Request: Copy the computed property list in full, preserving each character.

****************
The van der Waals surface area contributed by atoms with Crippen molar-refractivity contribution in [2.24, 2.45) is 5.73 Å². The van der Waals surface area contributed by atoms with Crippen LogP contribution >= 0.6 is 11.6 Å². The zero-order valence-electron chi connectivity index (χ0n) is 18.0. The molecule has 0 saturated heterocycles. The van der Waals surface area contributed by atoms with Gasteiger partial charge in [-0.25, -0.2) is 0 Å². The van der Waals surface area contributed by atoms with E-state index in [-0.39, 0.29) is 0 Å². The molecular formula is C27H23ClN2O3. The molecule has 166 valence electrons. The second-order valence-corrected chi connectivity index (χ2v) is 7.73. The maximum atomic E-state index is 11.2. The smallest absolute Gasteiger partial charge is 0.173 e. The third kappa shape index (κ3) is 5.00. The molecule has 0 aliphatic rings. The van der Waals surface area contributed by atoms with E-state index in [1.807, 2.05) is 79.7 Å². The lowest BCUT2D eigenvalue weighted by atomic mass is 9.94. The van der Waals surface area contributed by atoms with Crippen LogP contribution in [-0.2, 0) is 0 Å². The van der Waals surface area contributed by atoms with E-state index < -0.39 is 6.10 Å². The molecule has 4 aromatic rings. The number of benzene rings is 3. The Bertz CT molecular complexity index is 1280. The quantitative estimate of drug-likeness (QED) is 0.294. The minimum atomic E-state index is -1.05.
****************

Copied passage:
The van der Waals surface area contributed by atoms with Crippen molar-refractivity contribution in [2.24, 2.45) is 5.73 Å². The van der Waals surface area contributed by atoms with Crippen LogP contribution >= 0.6 is 11.6 Å². The zero-order valence-electron chi connectivity index (χ0n) is 18.0. The molecule has 0 saturated heterocycles. The van der Waals surface area contributed by atoms with Gasteiger partial charge in [-0.25, -0.2) is 0 Å². The van der Waals surface area contributed by atoms with E-state index in [-0.39, 0.29) is 0 Å². The molecular formula is C27H23ClN2O3. The molecule has 166 valence electrons. The second-order valence-corrected chi connectivity index (χ2v) is 7.73. The maximum atomic E-state index is 11.2. The smallest absolute Gasteiger partial charge is 0.173 e. The third kappa shape index (κ3) is 5.00. The molecule has 0 aliphatic rings. The van der Waals surface area contributed by atoms with E-state index in [1.807, 2.05) is 79.7 Å². The lowest BCUT2D eigenvalue weighted by atomic mass is 9.94. The van der Waals surface area contributed by atoms with Crippen LogP contribution in [-0.2, 0) is 0 Å². The van der Waals surface area contributed by atoms with E-state index < -0.39 is 6.10 Å². The molecule has 4 aromatic rings. The number of benzene rings is 3. The Bertz CT molecular complexity index is 1280. The quantitative estimate of drug-likeness (QED) is 0.294. The minimum atomic E-state index is -1.05.